Massive fire ravages Rome again in suspected arson, Italy
Over several boroughs of Rome, the sky was dark again yesterday after an enormous fire broke out in the east of the Italian capital on Saturday, 9 July 2022. The Italian Fire Brigade, Vigili del Fuoco, said that 100 fire fighters were deployed responding with 50 fire apparatus. An ARFF tender from Ciampino Airport assisted in extinguishing the fire.
Four buildings were evacuated as a precaution. According to Italian media, 130 families live there. Other residents were advised to keep doors and windows closed and to wear a mouth mask on the street. The smoke from the junkyards may have been toxic. The fire is believed to have originated in a park and then spread to several junkyards, with a large black cloud of smoke that could be seen across the city.
According to a spokesperson for Mayor Roberto Gualtieri, it is the work of arsonists, claiming it is a deliberate and sustained attempt to start fires to harm the city government and the new mayor.
The mayor was speaking on Italian television on Sunday, the day after several car scrap-yards were devastated in a massive fire in the eastern Centocelle district, spreading clouds of thick black smoke across the city. Stressing that it was "too early to speculate", Gualtieri said an investigation was underway into the fires, adding: "We will see then if they were malicious or negligent episodes, even if it has already been ascertained that some of the fires were as a result of arson".
The mayor promised to strengthen "preventative actions in all areas at risk" as well as upgrading hydrants and investing in more water tankers.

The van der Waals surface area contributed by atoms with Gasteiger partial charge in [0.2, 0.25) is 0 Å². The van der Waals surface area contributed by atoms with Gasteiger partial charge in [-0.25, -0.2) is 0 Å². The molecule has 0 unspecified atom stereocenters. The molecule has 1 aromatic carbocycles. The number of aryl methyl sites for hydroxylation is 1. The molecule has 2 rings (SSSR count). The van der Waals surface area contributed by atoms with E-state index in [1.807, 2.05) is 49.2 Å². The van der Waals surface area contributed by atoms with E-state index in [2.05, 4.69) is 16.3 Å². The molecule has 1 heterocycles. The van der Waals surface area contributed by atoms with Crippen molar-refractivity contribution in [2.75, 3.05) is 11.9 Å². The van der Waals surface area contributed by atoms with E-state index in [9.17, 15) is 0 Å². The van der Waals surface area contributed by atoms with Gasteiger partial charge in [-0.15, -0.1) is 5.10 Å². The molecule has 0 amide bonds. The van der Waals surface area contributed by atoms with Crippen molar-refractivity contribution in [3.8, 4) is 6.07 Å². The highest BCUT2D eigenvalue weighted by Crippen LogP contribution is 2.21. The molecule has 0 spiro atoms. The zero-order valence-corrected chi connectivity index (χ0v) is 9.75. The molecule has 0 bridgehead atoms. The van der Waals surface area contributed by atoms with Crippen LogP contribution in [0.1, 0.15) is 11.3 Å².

He also said the city would reopen the landfill site at Albano, south-east of Rome, to cope with a worsening rubbish crisis after a fire destroyed a major waste treatment plant at Malagrotta, the vast former dump west of the capital, in June.
In an interview with Italian newspaper Corriere della Sera on Monday, Mayor Gualtieri said he was "absolutely determined to move forward without being intimidated" and will push ahead with plans to build a massive waste-to-energy incinerator capable of handling 600 000 tons of rubbish a year.
The construction of the plant would mean that "Rome will stop squandering resources to send its waste around Italy and Europe", Mayor Gualtieri told the Corriere, "It will finally become clean like it deserves to be."
Asked about the possible role of the "ecomafia" in the recent fires, Gualtieri recalled that the waste supply chain is traditionally among the "most permeable to mafia infiltration", stressing that the battle to make Rome self-sufficient in rubbish disposal was "important in terms of legality as well as cleanliness and the environment".
It was the fourth major fire in Rome in as many weeks.
An investigation will have to show whether it concerns individual perpetrators or organised crime.
Sources: Vigili del Fuoco, The Brussels Times, Wanted in Rome